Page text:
Albion Monitor /Commentary

Fishing for Last Rights

by Karen Leonard

The voice on my answering machine said "I thought you might want to know -- Lake County Public Health refuses to hand out death permits to anyone that isn't a funeral director..." and then suddenly hung up.

You would probably say, "So What?" But you aren't a death rights advocate. Which, rather unexpectedly, I became ten years ago -- when morticians started charging "AIDS handling fees," and charging extra to handle third-party caskets ("Just think of it like a 'corkage' fee in a fine restaurant," a funeral director once told me).

"Grave and disastrous results would happen if they handed death certificates out to the public!" "Like what?" I asked. He couldn't answer this, but he told me he would find out and get back to me
Both those types of charges are now illegal, thanks to people who felt being ripped off in death is truly the most offensive act consumerism has to offer.

In the State of California, people still have the right to care for their own far. But it is quickly becoming just a paper policy -- it isn't truly a right if you have no ability to exercise it.

In Sonoma county, a group calling itself the Natural Death Care Project have been teaching people how to care for their own dead; which principally consists of filling out permits, building a casket or buying a lined cardboard container, and transporting the body to a crematorium that will accept a body.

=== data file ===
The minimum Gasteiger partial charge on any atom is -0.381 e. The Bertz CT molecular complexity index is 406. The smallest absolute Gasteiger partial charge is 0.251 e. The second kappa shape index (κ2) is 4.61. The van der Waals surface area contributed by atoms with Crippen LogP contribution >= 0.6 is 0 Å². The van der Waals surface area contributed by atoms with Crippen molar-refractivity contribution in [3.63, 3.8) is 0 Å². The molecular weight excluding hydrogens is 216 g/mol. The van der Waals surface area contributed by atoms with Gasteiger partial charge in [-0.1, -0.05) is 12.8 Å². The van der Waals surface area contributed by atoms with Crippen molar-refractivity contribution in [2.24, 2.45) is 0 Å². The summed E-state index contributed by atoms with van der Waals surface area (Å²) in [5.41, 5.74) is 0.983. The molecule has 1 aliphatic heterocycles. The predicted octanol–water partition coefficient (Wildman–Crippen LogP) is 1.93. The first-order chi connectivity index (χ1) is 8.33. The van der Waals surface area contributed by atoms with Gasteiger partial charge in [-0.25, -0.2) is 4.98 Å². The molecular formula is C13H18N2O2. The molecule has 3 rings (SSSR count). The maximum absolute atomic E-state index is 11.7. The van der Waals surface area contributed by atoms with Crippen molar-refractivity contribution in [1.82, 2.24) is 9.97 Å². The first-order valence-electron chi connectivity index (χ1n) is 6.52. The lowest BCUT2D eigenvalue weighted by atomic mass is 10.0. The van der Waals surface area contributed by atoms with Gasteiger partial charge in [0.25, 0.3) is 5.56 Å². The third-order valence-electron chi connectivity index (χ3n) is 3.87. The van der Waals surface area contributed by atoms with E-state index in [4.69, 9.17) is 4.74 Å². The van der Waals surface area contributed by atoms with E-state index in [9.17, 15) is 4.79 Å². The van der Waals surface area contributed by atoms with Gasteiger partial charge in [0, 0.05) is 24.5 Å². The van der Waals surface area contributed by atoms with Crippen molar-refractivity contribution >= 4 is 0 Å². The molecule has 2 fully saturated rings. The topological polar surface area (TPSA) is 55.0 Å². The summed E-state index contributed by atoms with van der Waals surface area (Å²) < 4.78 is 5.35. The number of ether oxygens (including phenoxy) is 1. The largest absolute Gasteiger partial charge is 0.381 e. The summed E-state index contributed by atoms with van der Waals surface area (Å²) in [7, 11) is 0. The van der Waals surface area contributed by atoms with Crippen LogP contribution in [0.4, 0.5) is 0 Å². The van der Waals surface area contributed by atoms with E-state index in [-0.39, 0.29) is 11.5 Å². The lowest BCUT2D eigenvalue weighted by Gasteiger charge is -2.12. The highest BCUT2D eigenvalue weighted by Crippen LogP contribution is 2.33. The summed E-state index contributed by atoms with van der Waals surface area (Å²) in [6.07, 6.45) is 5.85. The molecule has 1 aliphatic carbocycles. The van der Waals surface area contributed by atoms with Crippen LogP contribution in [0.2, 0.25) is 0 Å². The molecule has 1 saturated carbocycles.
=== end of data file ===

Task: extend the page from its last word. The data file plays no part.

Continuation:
This sounds simple enough, but has become increasingly difficult over the past year since the Project started. You see, they have handled more cases than some of the mortuaries in these parts, and the funeral directors don't like being robbed of their "bread and butter." Corpses are commerce. Denying them the right to charge you for services you would rather do yourself is... well, so un-American. So, like the "caring and professional" people they are, funeral directors began to pressure the crematoriums by threatening to blackball them. That is against the law, but apparently it is another one of those laws that is only "on paper."

Exercising your right to care for your own dead gets even trickier when the only place you can get the required permits (other than through a funeral director, who is issued reams of them by the Health Department) won't give them to you.

So I decided to go fishing in Lake county for a permit. A person titled "Chief Deputy" of the records department simply told me that it wasn't illegal for her to NOT hand them out, and by gum, she wasn't going to do it! Her superior -- who was titled "Deputy Chief" -- told me, "Grave and disastrous results would happen if they handed death certificates out to the public!"

"Like what?" I asked. He couldn't answer this, but he told me he would find out and get back to me. I told him he had better find out soon, since the person who called me may have a body laying around waiting to get "properly papered" for traveling. He insisted on my giving him the name of the individual. I declined. He said he couldn't very well give him a permit if he didn't know who he was. I told him that he would be the only guy not wearing black, the only guy signing "self" under the question Name of Funeral Director on the permit.

And call back he did. Twenty minutes later he had reasons why the public couldn't have these. You see, they might forge them to get Social Security Benefits!

EVEN IF... the $250 dollars Social Security provides as a death benefit (and even then only under special circumstances) would be worth a federal rap to someone, a permit used for this purpose is a copy of the original record with a certification mark on it.

After pointing this out to him he sputtered, but came back with "well, they might fake that too!"